Requiem For A Charlie

I don’t really want to write about Charlie Sheen, because thinking about him and reading about him and hearing about him makes me feel dirty.  And yet I am sucked into the vortex of his manic methamphetamine-fueled public persona, which has the gravitational pull of a black hole that has just absorbed the entire Medellin Cartel and all of its assets.

What is there to say about Charlie Sheen that hasn’t been said?  He’s just another example of the 21st century celebrity flame-out, a la Mel Gibson, Britney Spears, and Lindsay Lohan.  Modern day celebrity flame-outs are either way worse than olden-times celebrity flame-outs (Joan Crawford, Judy Garland, Elvis, John Belushi) or exactly the same in severity but we just know a shit-ton more about them as they are actually occurring, thanks to real-time documentation on the internet.  A corollary to the development of our constant newsfeed of celebrity gossip seems to be that when a celebrity chooses to melt down, they then encourage people to watch.  No one takes their barbituates in private anymore.  It’s all lunch at The Ivy and leaked tapes of recorded phone conversations and Britney driving around town and talking to reporters in a British accent.  Now I should say something about the powerful economics of paparazzi, about the commodification of celebrity, of branding oneself, of any-press-is-good-press attitudes, of the money Charlie Sheen is surely receiving to grant his endless talk radio interviews, of which we will then all read excerpts while Charlie uses said remuneration to purchase more drugs and hookers and nights in his Caribbean bungalow, and how our own consumption of the newsfeed makes us, in some six-degrees-of-Kevin-Bacon way, enablers of the very actions we are so enjoying sitting back and judging.  But it all seems kind of… tired, no?  We all know the narrative by now.  We get it, Charlie (Britney, Lindsay, etc.): you do a lot of drugs, as many people do, but because you are equally addicted to attention, you are going to talk about yourself to the press ad nauseam.  Attention is also a very addictive thing.  Just ask any homely housewife who gets a mid-life boob job.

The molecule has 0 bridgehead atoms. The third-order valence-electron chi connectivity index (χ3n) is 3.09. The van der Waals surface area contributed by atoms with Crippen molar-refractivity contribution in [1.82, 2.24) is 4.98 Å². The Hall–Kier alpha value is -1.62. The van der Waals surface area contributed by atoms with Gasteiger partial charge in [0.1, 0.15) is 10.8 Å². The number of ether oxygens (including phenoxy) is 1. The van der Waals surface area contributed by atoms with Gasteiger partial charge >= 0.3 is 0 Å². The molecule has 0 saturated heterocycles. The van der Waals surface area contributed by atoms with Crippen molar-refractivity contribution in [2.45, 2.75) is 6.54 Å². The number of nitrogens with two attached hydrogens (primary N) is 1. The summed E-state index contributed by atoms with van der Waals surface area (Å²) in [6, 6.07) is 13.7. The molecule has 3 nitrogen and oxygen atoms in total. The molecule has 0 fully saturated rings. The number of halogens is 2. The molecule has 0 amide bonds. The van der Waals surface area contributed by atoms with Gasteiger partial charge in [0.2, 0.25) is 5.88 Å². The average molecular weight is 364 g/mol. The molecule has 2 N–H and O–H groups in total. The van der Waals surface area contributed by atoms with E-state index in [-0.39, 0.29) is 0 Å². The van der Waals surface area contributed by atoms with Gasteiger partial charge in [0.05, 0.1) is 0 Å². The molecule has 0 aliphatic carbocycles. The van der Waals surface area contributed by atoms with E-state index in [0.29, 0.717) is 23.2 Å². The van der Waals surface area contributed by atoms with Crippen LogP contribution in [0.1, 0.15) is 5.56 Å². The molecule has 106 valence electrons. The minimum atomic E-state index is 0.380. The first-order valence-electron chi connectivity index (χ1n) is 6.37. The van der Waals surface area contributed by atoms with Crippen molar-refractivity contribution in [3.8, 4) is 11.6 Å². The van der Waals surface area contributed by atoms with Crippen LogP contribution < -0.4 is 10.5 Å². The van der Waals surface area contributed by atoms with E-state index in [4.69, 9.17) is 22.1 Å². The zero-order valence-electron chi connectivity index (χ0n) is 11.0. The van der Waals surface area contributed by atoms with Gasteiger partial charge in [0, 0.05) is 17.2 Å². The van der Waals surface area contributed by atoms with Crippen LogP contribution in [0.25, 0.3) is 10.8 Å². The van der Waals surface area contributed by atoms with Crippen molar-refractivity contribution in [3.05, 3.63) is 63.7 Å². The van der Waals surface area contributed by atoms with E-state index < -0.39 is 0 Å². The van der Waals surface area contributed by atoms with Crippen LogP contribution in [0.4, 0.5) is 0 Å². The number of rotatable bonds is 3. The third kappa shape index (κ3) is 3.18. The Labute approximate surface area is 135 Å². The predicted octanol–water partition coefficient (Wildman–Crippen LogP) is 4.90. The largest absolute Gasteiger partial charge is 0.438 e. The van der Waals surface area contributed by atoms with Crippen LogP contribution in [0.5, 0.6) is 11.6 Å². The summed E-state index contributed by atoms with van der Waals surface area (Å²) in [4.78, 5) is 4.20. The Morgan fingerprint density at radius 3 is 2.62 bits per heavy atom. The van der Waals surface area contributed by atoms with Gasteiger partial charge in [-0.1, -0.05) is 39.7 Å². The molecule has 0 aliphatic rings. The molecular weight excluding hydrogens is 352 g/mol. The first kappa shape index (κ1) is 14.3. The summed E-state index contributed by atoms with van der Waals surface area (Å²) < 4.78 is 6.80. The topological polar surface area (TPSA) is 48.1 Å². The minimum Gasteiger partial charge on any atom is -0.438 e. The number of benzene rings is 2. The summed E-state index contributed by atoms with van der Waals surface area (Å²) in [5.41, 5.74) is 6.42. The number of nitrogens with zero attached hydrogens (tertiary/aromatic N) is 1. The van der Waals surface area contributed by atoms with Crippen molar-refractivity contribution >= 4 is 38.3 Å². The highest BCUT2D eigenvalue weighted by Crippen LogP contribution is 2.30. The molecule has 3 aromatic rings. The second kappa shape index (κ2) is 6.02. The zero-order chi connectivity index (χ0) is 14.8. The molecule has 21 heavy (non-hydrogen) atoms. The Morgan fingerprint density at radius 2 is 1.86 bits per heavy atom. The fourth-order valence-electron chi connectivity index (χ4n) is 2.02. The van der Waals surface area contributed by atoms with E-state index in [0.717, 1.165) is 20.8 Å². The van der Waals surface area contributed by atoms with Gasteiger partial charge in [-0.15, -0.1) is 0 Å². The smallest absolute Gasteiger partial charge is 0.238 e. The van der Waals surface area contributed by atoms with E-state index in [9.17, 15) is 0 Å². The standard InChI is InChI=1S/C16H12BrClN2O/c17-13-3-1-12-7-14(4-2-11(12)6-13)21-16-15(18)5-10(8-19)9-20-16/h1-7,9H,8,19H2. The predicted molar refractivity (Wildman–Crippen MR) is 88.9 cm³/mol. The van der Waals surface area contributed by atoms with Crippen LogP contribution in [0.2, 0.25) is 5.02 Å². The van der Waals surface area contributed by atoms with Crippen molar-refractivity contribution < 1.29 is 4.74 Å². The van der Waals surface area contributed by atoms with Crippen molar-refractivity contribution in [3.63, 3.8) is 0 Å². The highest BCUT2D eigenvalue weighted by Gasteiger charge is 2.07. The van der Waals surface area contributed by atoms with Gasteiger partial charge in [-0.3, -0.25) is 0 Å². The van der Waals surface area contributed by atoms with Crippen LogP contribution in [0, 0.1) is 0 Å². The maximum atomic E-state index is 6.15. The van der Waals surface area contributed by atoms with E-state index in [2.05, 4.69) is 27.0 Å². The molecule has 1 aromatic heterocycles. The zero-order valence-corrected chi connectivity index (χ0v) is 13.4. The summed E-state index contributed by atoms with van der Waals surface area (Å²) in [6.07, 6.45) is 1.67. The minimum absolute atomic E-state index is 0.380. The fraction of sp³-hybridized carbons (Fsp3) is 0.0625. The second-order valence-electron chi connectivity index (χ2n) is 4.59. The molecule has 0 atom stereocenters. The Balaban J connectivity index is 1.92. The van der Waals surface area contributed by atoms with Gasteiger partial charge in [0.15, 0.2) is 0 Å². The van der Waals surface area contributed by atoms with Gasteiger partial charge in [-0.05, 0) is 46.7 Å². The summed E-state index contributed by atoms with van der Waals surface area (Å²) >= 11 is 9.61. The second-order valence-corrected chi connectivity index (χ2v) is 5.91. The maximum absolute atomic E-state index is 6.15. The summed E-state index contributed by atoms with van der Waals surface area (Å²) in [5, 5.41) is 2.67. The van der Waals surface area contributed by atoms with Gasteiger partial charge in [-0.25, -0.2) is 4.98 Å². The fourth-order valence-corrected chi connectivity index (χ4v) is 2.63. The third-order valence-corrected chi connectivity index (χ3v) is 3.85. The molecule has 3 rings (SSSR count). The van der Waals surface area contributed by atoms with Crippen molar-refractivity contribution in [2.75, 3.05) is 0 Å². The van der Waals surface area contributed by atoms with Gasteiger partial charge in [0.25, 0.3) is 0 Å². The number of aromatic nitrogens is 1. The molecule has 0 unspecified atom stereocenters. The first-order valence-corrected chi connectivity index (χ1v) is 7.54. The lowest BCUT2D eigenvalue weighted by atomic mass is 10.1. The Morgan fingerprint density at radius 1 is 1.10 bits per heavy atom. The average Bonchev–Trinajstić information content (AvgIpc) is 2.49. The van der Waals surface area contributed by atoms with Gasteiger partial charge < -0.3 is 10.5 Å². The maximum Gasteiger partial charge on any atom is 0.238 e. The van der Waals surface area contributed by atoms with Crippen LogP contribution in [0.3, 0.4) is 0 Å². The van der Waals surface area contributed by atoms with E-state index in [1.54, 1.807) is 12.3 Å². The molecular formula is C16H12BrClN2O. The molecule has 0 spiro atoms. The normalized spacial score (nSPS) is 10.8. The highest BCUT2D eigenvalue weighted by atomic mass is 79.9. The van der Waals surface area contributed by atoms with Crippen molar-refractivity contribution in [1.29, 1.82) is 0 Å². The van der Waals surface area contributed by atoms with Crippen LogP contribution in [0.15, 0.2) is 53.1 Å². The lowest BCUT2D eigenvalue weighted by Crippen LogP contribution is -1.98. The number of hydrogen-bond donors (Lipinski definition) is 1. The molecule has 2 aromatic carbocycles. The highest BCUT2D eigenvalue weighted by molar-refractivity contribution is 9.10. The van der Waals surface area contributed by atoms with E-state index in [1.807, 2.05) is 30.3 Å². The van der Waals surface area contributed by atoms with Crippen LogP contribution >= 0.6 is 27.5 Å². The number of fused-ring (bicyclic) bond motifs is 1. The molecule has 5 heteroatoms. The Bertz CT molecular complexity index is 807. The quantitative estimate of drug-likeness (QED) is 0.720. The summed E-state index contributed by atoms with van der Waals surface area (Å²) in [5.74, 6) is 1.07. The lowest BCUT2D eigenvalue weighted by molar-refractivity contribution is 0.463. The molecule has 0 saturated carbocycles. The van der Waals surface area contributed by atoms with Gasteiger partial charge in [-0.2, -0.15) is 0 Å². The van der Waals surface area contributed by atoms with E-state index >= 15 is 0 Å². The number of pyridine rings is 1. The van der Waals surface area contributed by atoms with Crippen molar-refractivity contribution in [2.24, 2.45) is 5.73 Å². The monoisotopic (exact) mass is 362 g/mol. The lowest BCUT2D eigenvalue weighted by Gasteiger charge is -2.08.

Wouldn’t it be so much cooler if Charlie Sheen was on vacation on a private tropical island with three women and probably tons of drugs and NOT TALKING TO ANYONE ABOUT IT?  Outside of the fact that he has children to parent, and relatives who are probably ill with worry or sick to death of his bullshit, and outside of the fact that his actions have shut down his television show and thus put a ton of people out of work, which probably gives Charlie a hard-on because it only affirms his understanding of himself as the center of the universe– basically, in a vacuum, where no one besides himself is affected– I would love that Charlie Sheen is doing whatever the fuck he wants, except for that the narcissistic drivel he’s spewing is really, really awful.  If America is a crowded bar, Charlie Sheen is the drunk, coked-up guy who will not stop talking about himself. And that guy and his paranoid delusions are boring me to tears.

Now, there is something sickeningly fascinating in watching an addiction unfold before us, not least because we all, on some level, empathize with the mentality of “well, if I’m going to be bad, I’m going to be really, really bad.”  Though Charlie seems to want to be some sort of uberpowerful superhuman, it is his supremely human flaws that have everyone so entranced.  It’s the Stars– they’re just like us! phenomenon.